Working Doubletime

Having two (or more!) careers is ultrademanding, but the rewards can be just as great

own destiny.” And for black folks, she adds, that must be a priority.

NEVER LET ‘EM SEE YOU SWEAT
Thompson is the quintessential multicareerist. This dynamic entrepreneur can be found in his Boston office Monday through Wednesday running the Summit Group Inc., a 15-year-old conglomerate that includes a computer systems integration company, an engineering services firm and six food franchises (four Subways, a Dunkin’ Donuts and a TCBY).

On Wednesday evenings, Thompson trades his business suit for a Delta Air Lines pilot’s uniform and spends the next three days flying the skies between the U.S., Mexico and the Caribbean. He returns home to his family on Saturday afternoons, turning his attention to his home and community (he’s on the national board of directors of the American Cancer Society, among other things). On Monday morning, it’s back to Summit, where, in addition to serving as chairman and CEO, Thompson dons a legal hat serving as in-house counsel.

That’s in an “ideal” week. The fact is, Thompson can’t always control his flight schedule, and conflicts do arise. Luckily, with more than 70 employees, he’s able to do much of his managing for Summit on the phone and on the run if necessary. It’s a pace Thompson concedes is not for everyone, but he is unsympathetic to those who claim generally that having more than one job is too much, too hard or too hectic. “We all have the same 24 hours, and if you take a look at what you’re doing, you’ll probably find you’re wasting a lot of it,” he says. “If financial success is a priority for you, if it’s way up there on the list, you’ll make the time.”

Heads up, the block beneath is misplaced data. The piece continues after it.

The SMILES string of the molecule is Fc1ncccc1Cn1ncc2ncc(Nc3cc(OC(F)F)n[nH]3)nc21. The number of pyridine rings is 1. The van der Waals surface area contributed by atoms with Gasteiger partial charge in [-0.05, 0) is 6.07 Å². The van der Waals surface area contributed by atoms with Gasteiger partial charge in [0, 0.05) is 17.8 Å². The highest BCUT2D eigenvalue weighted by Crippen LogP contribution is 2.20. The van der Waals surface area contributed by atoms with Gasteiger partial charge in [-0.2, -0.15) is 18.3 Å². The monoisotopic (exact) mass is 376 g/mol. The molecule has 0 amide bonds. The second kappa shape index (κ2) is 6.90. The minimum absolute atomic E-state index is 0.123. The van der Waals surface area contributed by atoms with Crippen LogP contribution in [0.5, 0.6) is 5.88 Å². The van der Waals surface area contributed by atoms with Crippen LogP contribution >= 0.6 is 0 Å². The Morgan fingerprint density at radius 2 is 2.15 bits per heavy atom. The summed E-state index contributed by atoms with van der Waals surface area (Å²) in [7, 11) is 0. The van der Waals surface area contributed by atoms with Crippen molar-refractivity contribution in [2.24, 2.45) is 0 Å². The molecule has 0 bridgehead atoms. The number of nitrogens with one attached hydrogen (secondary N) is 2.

Now 46, Thompson was always a multilevel achiever. In high school, the Orangeburg, South Carolina, native was an Eagle Scout, honors student and star athlete. The first African American from his state to receive an appointment to the U.S. Air Force Academy in Colorado, Thompson completed jet pilot training, got his college degree and entered law school during his 11 years in the service. In 1980, he left the Air Force to fly for Delta, relocating to Boston where he received his law degree.

Summit began as a tax-planning firm. Thompson, who started with a bar exam buddy who was a hospital administrator, speculated that between pilots and doctors they’d easily establish a strong client list. He was right. He was also lucky. It wasn’t long before one of his clients asked him to invest in a shopping center with a group of doctors. He did, they turned it over in 18 months, and all made a sizable profit. That, says Thompson, “gave me the cash to do other things,” which, over the years, have included numerous real estate investments and several diversified businesses — some created, some acquired. His current companies grossed a combined $3.7 million last year.

There are two primary questions that people like Thompson always get: Why do you do it? And how do you do it?

Thompson’s responses to both are surprisingly simple.

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